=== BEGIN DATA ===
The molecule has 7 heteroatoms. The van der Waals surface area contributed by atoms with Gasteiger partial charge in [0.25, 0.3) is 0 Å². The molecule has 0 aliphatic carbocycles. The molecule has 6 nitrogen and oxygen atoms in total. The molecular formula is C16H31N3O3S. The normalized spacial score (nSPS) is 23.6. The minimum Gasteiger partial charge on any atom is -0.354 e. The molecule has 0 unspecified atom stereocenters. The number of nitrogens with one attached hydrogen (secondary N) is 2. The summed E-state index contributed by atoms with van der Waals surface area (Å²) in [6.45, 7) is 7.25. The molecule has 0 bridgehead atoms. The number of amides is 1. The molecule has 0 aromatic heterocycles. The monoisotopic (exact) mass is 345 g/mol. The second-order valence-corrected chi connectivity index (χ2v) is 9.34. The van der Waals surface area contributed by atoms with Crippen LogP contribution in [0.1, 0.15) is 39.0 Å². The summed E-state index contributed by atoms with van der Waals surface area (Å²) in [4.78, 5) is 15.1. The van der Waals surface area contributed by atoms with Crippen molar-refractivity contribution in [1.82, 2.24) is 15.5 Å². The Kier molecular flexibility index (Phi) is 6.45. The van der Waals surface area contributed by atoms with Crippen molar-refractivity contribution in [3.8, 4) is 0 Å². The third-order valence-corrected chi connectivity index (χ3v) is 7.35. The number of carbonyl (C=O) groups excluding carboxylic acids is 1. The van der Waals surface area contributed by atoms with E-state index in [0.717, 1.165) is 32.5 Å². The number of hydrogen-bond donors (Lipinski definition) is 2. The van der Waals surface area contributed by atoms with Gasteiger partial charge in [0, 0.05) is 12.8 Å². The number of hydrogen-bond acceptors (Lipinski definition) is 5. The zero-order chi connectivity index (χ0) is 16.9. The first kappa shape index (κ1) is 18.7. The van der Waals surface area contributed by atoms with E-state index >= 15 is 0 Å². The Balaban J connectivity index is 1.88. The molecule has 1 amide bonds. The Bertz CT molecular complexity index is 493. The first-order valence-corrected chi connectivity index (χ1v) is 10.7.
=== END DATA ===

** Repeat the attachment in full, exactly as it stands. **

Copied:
The molecule has 7 heteroatoms. The van der Waals surface area contributed by atoms with Gasteiger partial charge in [0.25, 0.3) is 0 Å². The molecule has 0 aliphatic carbocycles. The molecule has 6 nitrogen and oxygen atoms in total. The molecular formula is C16H31N3O3S. The normalized spacial score (nSPS) is 23.6. The minimum Gasteiger partial charge on any atom is -0.354 e. The molecule has 0 unspecified atom stereocenters. The number of nitrogens with one attached hydrogen (secondary N) is 2. The summed E-state index contributed by atoms with van der Waals surface area (Å²) in [6.45, 7) is 7.25. The molecule has 0 bridgehead atoms. The number of amides is 1. The molecule has 0 aromatic heterocycles. The monoisotopic (exact) mass is 345 g/mol. The second-order valence-corrected chi connectivity index (χ2v) is 9.34. The van der Waals surface area contributed by atoms with Crippen LogP contribution in [0.1, 0.15) is 39.0 Å². The summed E-state index contributed by atoms with van der Waals surface area (Å²) in [4.78, 5) is 15.1. The van der Waals surface area contributed by atoms with Crippen molar-refractivity contribution in [1.82, 2.24) is 15.5 Å². The Kier molecular flexibility index (Phi) is 6.45. The van der Waals surface area contributed by atoms with Crippen molar-refractivity contribution in [3.8, 4) is 0 Å². The third-order valence-corrected chi connectivity index (χ3v) is 7.35. The number of carbonyl (C=O) groups excluding carboxylic acids is 1. The van der Waals surface area contributed by atoms with E-state index in [0.717, 1.165) is 32.5 Å². The number of hydrogen-bond donors (Lipinski definition) is 2. The van der Waals surface area contributed by atoms with Gasteiger partial charge in [0, 0.05) is 12.8 Å². The number of hydrogen-bond acceptors (Lipinski definition) is 5. The zero-order chi connectivity index (χ0) is 16.9. The first kappa shape index (κ1) is 18.7. The van der Waals surface area contributed by atoms with E-state index >= 15 is 0 Å². The Balaban J connectivity index is 1.88. The molecule has 1 amide bonds. The Bertz CT molecular complexity index is 493. The first-order valence-corrected chi connectivity index (χ1v) is 10.7.